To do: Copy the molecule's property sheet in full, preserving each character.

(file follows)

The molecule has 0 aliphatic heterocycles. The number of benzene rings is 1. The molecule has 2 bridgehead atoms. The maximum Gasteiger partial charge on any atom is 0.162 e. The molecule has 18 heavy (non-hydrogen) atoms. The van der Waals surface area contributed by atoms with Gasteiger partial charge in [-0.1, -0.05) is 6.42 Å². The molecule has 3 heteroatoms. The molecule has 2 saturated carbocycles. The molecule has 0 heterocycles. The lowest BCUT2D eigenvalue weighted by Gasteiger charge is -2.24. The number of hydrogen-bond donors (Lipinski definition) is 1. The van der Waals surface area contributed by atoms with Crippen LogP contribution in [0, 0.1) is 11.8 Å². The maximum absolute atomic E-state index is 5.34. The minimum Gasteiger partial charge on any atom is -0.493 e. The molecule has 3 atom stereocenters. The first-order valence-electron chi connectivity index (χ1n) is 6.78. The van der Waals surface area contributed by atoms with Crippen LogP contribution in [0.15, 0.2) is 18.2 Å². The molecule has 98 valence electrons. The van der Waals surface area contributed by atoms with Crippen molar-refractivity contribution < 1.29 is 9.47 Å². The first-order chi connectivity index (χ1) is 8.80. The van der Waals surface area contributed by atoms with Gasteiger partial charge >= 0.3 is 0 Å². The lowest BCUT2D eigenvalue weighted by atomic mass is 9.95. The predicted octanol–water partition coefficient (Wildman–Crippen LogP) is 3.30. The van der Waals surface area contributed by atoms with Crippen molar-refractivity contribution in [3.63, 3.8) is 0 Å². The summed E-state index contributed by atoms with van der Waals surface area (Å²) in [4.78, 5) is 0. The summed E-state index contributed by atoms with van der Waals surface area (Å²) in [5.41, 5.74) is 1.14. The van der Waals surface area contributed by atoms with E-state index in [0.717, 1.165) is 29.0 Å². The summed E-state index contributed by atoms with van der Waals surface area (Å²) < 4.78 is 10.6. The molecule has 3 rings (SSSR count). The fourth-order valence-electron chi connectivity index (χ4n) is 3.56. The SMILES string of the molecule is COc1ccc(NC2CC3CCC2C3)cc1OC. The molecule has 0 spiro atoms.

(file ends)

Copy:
The molecule has 0 aliphatic heterocycles. The number of benzene rings is 1. The molecule has 2 bridgehead atoms. The maximum Gasteiger partial charge on any atom is 0.162 e. The molecule has 18 heavy (non-hydrogen) atoms. The van der Waals surface area contributed by atoms with Gasteiger partial charge in [-0.1, -0.05) is 6.42 Å². The molecule has 3 heteroatoms. The molecule has 2 saturated carbocycles. The molecule has 0 heterocycles. The lowest BCUT2D eigenvalue weighted by Gasteiger charge is -2.24. The number of hydrogen-bond donors (Lipinski definition) is 1. The van der Waals surface area contributed by atoms with Crippen LogP contribution in [0, 0.1) is 11.8 Å². The maximum absolute atomic E-state index is 5.34. The minimum Gasteiger partial charge on any atom is -0.493 e. The molecule has 3 atom stereocenters. The first-order valence-electron chi connectivity index (χ1n) is 6.78. The van der Waals surface area contributed by atoms with Crippen LogP contribution in [0.15, 0.2) is 18.2 Å². The molecule has 98 valence electrons. The van der Waals surface area contributed by atoms with Crippen molar-refractivity contribution < 1.29 is 9.47 Å². The first-order chi connectivity index (χ1) is 8.80. The van der Waals surface area contributed by atoms with Gasteiger partial charge >= 0.3 is 0 Å². The lowest BCUT2D eigenvalue weighted by atomic mass is 9.95. The predicted octanol–water partition coefficient (Wildman–Crippen LogP) is 3.30. The van der Waals surface area contributed by atoms with Crippen molar-refractivity contribution in [3.63, 3.8) is 0 Å². The summed E-state index contributed by atoms with van der Waals surface area (Å²) in [4.78, 5) is 0. The summed E-state index contributed by atoms with van der Waals surface area (Å²) in [5.41, 5.74) is 1.14. The van der Waals surface area contributed by atoms with E-state index in [0.717, 1.165) is 29.0 Å². The summed E-state index contributed by atoms with van der Waals surface area (Å²) < 4.78 is 10.6. The molecule has 3 rings (SSSR count). The fourth-order valence-electron chi connectivity index (χ4n) is 3.56. The SMILES string of the molecule is COc1ccc(NC2CC3CCC2C3)cc1OC. The molecule has 0 spiro atoms.